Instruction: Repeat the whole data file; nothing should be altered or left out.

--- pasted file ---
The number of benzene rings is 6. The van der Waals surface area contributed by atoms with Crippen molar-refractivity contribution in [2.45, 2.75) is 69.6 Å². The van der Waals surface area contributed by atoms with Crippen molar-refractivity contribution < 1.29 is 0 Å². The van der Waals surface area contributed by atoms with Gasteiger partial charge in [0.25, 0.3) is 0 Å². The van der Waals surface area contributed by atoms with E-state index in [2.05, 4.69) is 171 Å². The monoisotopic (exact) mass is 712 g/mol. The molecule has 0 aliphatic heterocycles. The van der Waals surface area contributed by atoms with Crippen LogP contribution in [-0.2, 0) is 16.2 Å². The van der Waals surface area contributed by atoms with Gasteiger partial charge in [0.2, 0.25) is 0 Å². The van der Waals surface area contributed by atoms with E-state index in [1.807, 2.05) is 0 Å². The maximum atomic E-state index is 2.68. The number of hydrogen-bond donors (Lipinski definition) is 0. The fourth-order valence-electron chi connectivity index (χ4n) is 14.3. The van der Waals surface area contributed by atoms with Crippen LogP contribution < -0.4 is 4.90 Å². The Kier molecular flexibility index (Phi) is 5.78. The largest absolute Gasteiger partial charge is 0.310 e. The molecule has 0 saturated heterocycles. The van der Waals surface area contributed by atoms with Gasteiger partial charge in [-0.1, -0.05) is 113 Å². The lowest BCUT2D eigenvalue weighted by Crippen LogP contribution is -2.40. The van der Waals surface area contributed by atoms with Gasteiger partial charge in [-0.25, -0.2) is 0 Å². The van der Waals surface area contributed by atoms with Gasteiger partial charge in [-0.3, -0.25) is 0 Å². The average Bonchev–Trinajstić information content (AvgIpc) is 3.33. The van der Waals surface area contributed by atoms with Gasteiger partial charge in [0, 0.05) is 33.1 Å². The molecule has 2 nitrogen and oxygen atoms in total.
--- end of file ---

The number of benzene rings is 6. The van der Waals surface area contributed by atoms with Crippen molar-refractivity contribution in [2.45, 2.75) is 69.6 Å². The van der Waals surface area contributed by atoms with Crippen molar-refractivity contribution < 1.29 is 0 Å². The van der Waals surface area contributed by atoms with Gasteiger partial charge in [0.25, 0.3) is 0 Å². The van der Waals surface area contributed by atoms with E-state index in [2.05, 4.69) is 171 Å². The monoisotopic (exact) mass is 712 g/mol. The molecule has 0 aliphatic heterocycles. The van der Waals surface area contributed by atoms with Crippen LogP contribution in [-0.2, 0) is 16.2 Å². The van der Waals surface area contributed by atoms with Gasteiger partial charge in [0.2, 0.25) is 0 Å². The van der Waals surface area contributed by atoms with E-state index in [1.807, 2.05) is 0 Å². The maximum atomic E-state index is 2.68. The number of hydrogen-bond donors (Lipinski definition) is 0. The fourth-order valence-electron chi connectivity index (χ4n) is 14.3. The van der Waals surface area contributed by atoms with Crippen LogP contribution < -0.4 is 4.90 Å². The Kier molecular flexibility index (Phi) is 5.78. The largest absolute Gasteiger partial charge is 0.310 e. The molecule has 0 saturated heterocycles. The van der Waals surface area contributed by atoms with Gasteiger partial charge in [-0.1, -0.05) is 113 Å². The lowest BCUT2D eigenvalue weighted by Crippen LogP contribution is -2.40. The van der Waals surface area contributed by atoms with Gasteiger partial charge in [-0.25, -0.2) is 0 Å². The van der Waals surface area contributed by atoms with Gasteiger partial charge in [-0.3, -0.25) is 0 Å². The average Bonchev–Trinajstić information content (AvgIpc) is 3.33. The van der Waals surface area contributed by atoms with Gasteiger partial charge in [0, 0.05) is 33.1 Å². The molecule has 2 nitrogen and oxygen atoms in total.